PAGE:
Former Army Ranger Rep. Jason Crow was the last lawmaker to leave the chamber when Trump rioters stormed the US Capitol
- A moving picture of a House lawmaker taking cover illustrated the seriousness of the situation as a mob of President
Donald Trump's supporters stormed the Capitol.
- The congressman, Democratic Rep.
Jason Crowof Colorado, was seen crouched down over a colleague.
- Crow is a former US Army Ranger with multiple deployments to Iraq and Afghanistan.
A moving image of a House lawmaker taking cover illustrated the seriousness of the situation as a mob of President Donald Trump's supporters stormed the Capitol on Wednesday afternoon.
The congressman, Democratic Rep. Jason Crow of Colorado, was seen crouched down as the pro-Trump mob broke into the House chamber.
In the picture, he could be seen assisting Democratic Rep. Susan Wild of Pennsylvania. Wild later tweeted she was "safe and ok."
Crow is a former US Army Ranger with multiple deployments to Iraq and Afghanistan.
"They evacuated the folks on the floor but those of us in the gallery actually got trapped for like 20 minutes as the rioters stormed the stairwells and the doors," Crow told The Denver Post. "So, Capitol Police actually locked the doors of the chamber and started piling furniture up on the doors to barricade them, while holding their guns out."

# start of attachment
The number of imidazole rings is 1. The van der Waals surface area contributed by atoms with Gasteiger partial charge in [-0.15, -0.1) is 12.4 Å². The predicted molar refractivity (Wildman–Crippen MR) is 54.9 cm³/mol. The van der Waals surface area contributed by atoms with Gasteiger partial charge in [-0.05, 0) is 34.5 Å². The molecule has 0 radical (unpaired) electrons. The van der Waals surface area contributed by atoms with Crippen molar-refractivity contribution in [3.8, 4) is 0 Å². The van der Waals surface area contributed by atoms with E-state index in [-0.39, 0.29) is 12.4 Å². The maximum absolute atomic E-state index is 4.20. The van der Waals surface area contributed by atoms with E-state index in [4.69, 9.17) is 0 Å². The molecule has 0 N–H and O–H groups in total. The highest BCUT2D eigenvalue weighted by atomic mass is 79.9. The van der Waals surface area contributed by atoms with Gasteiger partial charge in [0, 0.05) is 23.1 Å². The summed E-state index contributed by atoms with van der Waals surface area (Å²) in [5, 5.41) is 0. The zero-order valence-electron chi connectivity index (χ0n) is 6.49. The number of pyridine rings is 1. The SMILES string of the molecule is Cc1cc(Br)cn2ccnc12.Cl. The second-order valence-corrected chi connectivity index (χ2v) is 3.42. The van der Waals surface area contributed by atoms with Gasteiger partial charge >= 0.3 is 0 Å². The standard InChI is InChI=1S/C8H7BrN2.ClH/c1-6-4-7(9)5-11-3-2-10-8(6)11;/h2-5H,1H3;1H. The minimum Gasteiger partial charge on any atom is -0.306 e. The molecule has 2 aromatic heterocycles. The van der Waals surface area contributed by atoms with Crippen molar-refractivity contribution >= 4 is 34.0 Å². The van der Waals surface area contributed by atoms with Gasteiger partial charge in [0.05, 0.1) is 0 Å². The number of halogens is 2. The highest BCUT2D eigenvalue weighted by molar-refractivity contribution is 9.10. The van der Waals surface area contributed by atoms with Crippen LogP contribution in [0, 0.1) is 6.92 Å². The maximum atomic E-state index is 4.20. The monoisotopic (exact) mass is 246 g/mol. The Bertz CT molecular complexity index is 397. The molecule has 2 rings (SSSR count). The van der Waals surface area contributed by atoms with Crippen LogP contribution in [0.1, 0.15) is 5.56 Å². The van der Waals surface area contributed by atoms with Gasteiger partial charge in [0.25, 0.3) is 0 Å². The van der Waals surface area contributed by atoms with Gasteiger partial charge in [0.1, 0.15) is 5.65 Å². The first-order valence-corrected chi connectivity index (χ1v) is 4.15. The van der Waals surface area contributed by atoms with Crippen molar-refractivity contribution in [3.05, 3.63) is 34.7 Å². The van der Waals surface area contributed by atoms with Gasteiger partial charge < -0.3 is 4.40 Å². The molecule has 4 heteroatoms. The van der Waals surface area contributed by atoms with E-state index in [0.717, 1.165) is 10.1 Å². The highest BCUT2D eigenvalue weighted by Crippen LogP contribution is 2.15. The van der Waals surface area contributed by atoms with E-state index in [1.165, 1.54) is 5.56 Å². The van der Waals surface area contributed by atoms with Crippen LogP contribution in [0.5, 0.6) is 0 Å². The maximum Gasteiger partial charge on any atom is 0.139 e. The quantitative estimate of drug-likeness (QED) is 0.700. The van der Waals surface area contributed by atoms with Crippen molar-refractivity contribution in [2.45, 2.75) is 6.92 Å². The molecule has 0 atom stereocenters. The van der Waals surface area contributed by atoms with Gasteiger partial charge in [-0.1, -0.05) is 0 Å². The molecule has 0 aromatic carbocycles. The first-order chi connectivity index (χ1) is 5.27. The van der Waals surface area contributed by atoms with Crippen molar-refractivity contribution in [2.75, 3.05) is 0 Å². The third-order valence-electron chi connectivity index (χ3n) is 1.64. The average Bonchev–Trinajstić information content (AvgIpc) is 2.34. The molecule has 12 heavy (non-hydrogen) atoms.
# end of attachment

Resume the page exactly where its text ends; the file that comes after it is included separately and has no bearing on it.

Crow was eventually the last House lawmaker to leave the chamber.
"I got into Ranger mode a little bit," Crow reportedly added. "Most of the members didn't know how to use the emergency masks, so I was helping them get their emergency masks out of the bags and helped instruct a bunch of folks on how to put it on and how to use it. I wasn't going to leave the House floor until every member was gone, so I waited until we were able to get everybody out."
Other lawmakers with previous military service also assisted their colleagues during the riot. Democratic Rep. Ruben Gallego, a former Marine who deployed to Iraq, reportedly helped other lawmakers put on their gas masks and gave instructions.
Thousands of protesters descended onto the Capitol grounds in Washington, DC, to protest the results of the 2020 US presidential election. A joint session of Congress was in session to fulfill a constitutional requirement by counting the 2020 presidential race's Electoral College votes.
The breach forced both chambers to take recess as lawmakers were warned to take shelter-in-place. Security officials at the chamber could be seen with their handguns drawn and pointing at the mob as they shattered the windows of the House floor.
After protesters broke into offices and the congressional chambers, lawmakers from both parties and former White House officials urged President Donald Trump to call for calm and help end the unrest. Hours earlier, Trump hosted an event near the White House to galvanize supporters to "never concede" in disputing the results of the presidential election.
Trump would later issue a tweet: "I am asking for everyone at the US Capitol to remain peaceful. No violence! Remember, WE are the Party of Law & Order - respect the Law and our great men and women in Blue. Thank you!"
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